I wish there were an easy, low-overhead way to know when your code has triggered a compatibility shim.  Like if AppVerifier screamed or if there were notices in the debug output when running your app in the debugger.  Developers used to have checked versions of Windows, with more thorough parameter checking on the APIs.  Without such things, more and more code will be developed that become dependent on these shims, and there will inevitably be cases where the shim won't cover all the cases or Microsoft will have to abandon the shim in order to move forward.

  3. Random User 230985712 says:

    Adrian,

    I haven't had an opportunity to look at an MSDN subscription lately. Do they no longer provide checked builds?

  4. @Random User 230985712: Not for Windows 10, apparently.  I can find checked builds for the earlier releases though.

  5. Myria says:

    I would dare say that *most* programs calling VirtualAlloc pass MEM_COMMIT without MEM_RESERVE.  This compatibility functionality is embedded into NtAllocateVirtualMemory, rather than a compatibility shim.  I think it's too late to change it.

  6. alegr1 says:

    I think the implementation worked that way from the day 1. The flags specify what should be the result of the function, not what should be all the intermediate steps to get to that result. If you ask for new committed memory, you don't specify that you want the MM first reserve it and them immediately commit it. That must have been the developers intention all along.

  7. It wouldn't be that difficult to scream if the program is being run under a debugger. That way it forces the developers to fix it (they won't be able to debug otherwise). I believe the heap manager does that if you start under a debugger and cause a memory problem.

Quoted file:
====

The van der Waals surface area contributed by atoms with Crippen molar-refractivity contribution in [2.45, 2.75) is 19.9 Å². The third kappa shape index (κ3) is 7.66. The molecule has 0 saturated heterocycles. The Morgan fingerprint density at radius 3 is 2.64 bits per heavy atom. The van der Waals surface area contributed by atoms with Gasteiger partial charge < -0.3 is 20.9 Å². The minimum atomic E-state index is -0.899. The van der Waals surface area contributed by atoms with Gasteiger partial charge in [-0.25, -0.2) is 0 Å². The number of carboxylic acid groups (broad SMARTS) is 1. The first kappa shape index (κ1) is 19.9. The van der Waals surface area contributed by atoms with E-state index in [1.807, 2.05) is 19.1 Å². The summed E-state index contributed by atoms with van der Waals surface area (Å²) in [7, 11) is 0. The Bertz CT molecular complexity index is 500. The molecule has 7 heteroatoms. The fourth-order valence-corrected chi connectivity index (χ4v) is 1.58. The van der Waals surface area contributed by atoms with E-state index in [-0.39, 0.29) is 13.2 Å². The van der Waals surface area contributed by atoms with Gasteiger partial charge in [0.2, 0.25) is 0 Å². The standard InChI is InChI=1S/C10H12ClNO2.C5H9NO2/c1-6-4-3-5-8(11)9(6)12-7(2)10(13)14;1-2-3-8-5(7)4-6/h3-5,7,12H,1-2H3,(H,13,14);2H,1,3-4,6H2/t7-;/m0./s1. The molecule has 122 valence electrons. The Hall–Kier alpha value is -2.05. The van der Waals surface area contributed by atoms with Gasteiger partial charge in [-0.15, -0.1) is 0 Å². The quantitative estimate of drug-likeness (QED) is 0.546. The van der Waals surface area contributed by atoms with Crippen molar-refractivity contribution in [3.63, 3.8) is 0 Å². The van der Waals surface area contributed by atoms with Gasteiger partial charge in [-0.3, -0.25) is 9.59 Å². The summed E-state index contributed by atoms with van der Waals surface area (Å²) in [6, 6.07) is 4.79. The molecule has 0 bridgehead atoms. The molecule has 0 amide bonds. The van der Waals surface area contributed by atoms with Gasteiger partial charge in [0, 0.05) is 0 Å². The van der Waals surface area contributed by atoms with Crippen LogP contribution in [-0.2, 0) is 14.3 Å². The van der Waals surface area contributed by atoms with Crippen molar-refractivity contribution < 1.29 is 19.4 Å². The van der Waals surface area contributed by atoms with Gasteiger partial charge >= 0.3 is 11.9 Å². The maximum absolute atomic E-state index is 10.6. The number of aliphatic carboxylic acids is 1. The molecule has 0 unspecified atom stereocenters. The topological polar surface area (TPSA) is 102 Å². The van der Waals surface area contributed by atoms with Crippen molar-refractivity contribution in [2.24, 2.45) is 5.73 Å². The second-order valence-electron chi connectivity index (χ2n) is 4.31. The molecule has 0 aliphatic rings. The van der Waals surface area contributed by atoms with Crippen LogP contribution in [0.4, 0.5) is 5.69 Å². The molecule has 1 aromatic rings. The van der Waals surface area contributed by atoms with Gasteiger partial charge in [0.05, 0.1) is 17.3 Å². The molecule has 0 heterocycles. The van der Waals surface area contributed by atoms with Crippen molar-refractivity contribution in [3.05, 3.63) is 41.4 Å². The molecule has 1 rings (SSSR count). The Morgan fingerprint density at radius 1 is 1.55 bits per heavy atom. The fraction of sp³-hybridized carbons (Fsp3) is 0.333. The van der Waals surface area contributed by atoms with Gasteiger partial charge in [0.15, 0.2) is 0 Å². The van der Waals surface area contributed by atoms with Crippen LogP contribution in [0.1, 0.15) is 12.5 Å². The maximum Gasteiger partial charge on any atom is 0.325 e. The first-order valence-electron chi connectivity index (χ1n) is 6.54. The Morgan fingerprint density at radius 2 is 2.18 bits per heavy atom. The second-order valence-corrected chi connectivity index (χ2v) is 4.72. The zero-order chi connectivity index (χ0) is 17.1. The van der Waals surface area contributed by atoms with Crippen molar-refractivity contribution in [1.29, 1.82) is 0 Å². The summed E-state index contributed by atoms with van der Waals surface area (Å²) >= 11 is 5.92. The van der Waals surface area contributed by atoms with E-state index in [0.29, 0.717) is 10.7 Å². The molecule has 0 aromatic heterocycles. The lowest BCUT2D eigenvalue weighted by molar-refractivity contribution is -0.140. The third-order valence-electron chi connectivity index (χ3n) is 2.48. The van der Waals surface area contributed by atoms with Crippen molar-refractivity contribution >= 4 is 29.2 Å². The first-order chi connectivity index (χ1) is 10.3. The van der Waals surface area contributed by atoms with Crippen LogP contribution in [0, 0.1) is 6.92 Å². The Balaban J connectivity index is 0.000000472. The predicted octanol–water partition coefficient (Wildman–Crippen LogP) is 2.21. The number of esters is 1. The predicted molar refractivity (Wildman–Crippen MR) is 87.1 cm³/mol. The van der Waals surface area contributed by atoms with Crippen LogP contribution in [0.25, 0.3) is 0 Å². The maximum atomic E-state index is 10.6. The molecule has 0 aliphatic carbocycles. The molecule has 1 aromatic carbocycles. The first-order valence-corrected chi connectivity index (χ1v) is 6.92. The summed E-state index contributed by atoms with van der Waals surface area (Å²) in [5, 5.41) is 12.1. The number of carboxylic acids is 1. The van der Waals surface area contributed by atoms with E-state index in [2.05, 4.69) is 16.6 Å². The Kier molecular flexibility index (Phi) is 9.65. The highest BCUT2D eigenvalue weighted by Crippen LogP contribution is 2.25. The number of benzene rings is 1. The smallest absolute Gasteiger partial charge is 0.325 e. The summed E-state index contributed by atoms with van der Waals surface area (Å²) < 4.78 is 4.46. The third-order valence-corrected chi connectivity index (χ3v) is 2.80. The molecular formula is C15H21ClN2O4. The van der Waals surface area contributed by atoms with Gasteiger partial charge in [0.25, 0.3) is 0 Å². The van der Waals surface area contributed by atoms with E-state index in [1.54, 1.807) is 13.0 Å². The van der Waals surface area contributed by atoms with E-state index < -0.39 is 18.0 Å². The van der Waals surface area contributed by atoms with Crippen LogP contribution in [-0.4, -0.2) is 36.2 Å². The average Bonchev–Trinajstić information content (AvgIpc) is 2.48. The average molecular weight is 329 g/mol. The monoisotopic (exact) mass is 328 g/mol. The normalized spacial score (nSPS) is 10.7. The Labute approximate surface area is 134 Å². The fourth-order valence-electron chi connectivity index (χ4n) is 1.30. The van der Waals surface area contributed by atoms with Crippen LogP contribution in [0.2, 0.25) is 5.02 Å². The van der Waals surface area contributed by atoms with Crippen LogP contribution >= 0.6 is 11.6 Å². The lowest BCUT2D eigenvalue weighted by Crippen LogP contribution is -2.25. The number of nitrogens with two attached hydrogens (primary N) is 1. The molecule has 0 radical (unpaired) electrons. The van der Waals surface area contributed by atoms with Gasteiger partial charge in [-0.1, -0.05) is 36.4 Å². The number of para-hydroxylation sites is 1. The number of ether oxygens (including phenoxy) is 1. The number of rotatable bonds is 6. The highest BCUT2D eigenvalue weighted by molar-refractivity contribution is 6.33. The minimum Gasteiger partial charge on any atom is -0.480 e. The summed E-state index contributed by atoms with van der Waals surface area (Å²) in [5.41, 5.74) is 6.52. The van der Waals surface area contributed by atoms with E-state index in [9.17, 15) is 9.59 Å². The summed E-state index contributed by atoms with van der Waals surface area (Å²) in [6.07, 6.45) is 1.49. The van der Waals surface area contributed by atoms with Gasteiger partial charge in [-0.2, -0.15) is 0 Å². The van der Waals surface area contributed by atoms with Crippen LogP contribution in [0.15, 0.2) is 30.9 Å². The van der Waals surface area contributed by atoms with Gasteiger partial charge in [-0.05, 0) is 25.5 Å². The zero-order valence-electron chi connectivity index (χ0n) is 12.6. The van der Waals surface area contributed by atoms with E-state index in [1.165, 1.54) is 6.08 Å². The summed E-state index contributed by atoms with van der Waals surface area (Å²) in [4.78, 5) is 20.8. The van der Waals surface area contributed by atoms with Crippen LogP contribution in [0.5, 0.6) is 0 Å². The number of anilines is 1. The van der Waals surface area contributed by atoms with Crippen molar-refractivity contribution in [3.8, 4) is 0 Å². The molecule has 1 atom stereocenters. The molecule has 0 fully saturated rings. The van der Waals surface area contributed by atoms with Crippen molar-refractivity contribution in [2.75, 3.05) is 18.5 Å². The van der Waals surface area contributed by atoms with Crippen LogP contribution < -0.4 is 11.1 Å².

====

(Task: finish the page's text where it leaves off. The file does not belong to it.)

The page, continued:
8. cheong00 says:

    [It wouldn't be that difficult to scream if the program is being run under a debugger.]

    The kernel mode code inside APIs don't know what is the calling process, so there is a problem.

    On the other hand, "Just throw when run in Checked build" is much much easier.

  9. David Totzke says:

    I see this listed in my subscription:

    Windows 10 Symbols Debug/Checked (x64) – (English)

    en_windows_10_symbols_debug_checked_x64_6903166.msi

    It's only 859 Mb so maybe you just install it over a normal Windows 10 installation?  Others may know.

  10. quacka6 says:

    @David, That's just the symbols

  11. Zack says:

    "if (addr == 0 && (flags & MEM_COMMIT)) flags |= MEM_RESERVE;" compiles to less machine code than "if ((flags & (MEM_COMMIT|MEM_RESERVE) == MEM_COMMIT) && CallingProcessWantsToBeLinted()) { ReportError(); }", and adding the second bit doesn't eliminate the need for the first bit, and the API is more ergonomic with this feature anyway.

  12. Joshua says:

    I just happened to discover I'm among those who made this mistake (NULL address, MEM_COMMIT but no MEM_RESERVE) in working on some code yesterday. One program fixed, millions to go. Really fortuitous discovery while this blog post is still open for comments as this code doesn't even get opened every year.